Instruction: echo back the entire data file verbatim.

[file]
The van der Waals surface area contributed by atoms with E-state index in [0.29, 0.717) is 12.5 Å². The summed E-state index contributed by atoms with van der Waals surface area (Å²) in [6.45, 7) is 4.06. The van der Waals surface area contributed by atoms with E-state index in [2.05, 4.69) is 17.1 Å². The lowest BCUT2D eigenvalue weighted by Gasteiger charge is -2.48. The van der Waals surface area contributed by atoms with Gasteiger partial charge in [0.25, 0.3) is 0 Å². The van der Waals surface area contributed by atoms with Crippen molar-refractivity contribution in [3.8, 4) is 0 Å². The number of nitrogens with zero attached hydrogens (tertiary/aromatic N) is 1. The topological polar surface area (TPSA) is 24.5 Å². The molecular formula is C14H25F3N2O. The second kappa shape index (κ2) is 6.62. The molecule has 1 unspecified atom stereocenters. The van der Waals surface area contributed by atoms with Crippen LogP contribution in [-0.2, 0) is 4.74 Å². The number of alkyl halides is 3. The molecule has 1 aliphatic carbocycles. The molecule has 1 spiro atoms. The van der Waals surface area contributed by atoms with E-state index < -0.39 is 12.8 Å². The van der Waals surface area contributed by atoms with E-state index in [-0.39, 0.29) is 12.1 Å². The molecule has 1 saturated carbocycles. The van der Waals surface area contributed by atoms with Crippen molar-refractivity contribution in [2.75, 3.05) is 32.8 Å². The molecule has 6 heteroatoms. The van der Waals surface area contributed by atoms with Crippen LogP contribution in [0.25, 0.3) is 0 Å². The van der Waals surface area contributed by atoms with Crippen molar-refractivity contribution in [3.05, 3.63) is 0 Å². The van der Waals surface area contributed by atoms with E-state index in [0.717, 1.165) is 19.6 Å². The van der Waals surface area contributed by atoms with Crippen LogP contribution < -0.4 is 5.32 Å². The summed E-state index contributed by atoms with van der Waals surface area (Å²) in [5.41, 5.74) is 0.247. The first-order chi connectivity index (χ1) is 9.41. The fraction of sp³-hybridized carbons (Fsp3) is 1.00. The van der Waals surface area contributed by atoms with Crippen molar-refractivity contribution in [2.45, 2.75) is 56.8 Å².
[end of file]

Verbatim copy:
The van der Waals surface area contributed by atoms with E-state index in [0.29, 0.717) is 12.5 Å². The summed E-state index contributed by atoms with van der Waals surface area (Å²) in [6.45, 7) is 4.06. The van der Waals surface area contributed by atoms with E-state index in [2.05, 4.69) is 17.1 Å². The lowest BCUT2D eigenvalue weighted by Gasteiger charge is -2.48. The van der Waals surface area contributed by atoms with Gasteiger partial charge in [0.25, 0.3) is 0 Å². The van der Waals surface area contributed by atoms with Crippen molar-refractivity contribution in [3.8, 4) is 0 Å². The number of nitrogens with zero attached hydrogens (tertiary/aromatic N) is 1. The topological polar surface area (TPSA) is 24.5 Å². The molecular formula is C14H25F3N2O. The second kappa shape index (κ2) is 6.62. The molecule has 1 unspecified atom stereocenters. The van der Waals surface area contributed by atoms with Crippen LogP contribution in [-0.2, 0) is 4.74 Å². The number of alkyl halides is 3. The molecule has 1 aliphatic carbocycles. The molecule has 1 spiro atoms. The van der Waals surface area contributed by atoms with E-state index < -0.39 is 12.8 Å². The van der Waals surface area contributed by atoms with E-state index in [-0.39, 0.29) is 12.1 Å². The molecule has 1 saturated carbocycles. The van der Waals surface area contributed by atoms with Crippen molar-refractivity contribution in [2.75, 3.05) is 32.8 Å². The molecule has 6 heteroatoms. The van der Waals surface area contributed by atoms with Crippen LogP contribution in [0.25, 0.3) is 0 Å². The van der Waals surface area contributed by atoms with Crippen molar-refractivity contribution in [3.05, 3.63) is 0 Å². The van der Waals surface area contributed by atoms with E-state index in [0.717, 1.165) is 19.6 Å². The van der Waals surface area contributed by atoms with Crippen LogP contribution < -0.4 is 5.32 Å². The summed E-state index contributed by atoms with van der Waals surface area (Å²) in [5.41, 5.74) is 0.247. The first-order chi connectivity index (χ1) is 9.41. The fraction of sp³-hybridized carbons (Fsp3) is 1.00. The van der Waals surface area contributed by atoms with Crippen molar-refractivity contribution in [2.45, 2.75) is 56.8 Å².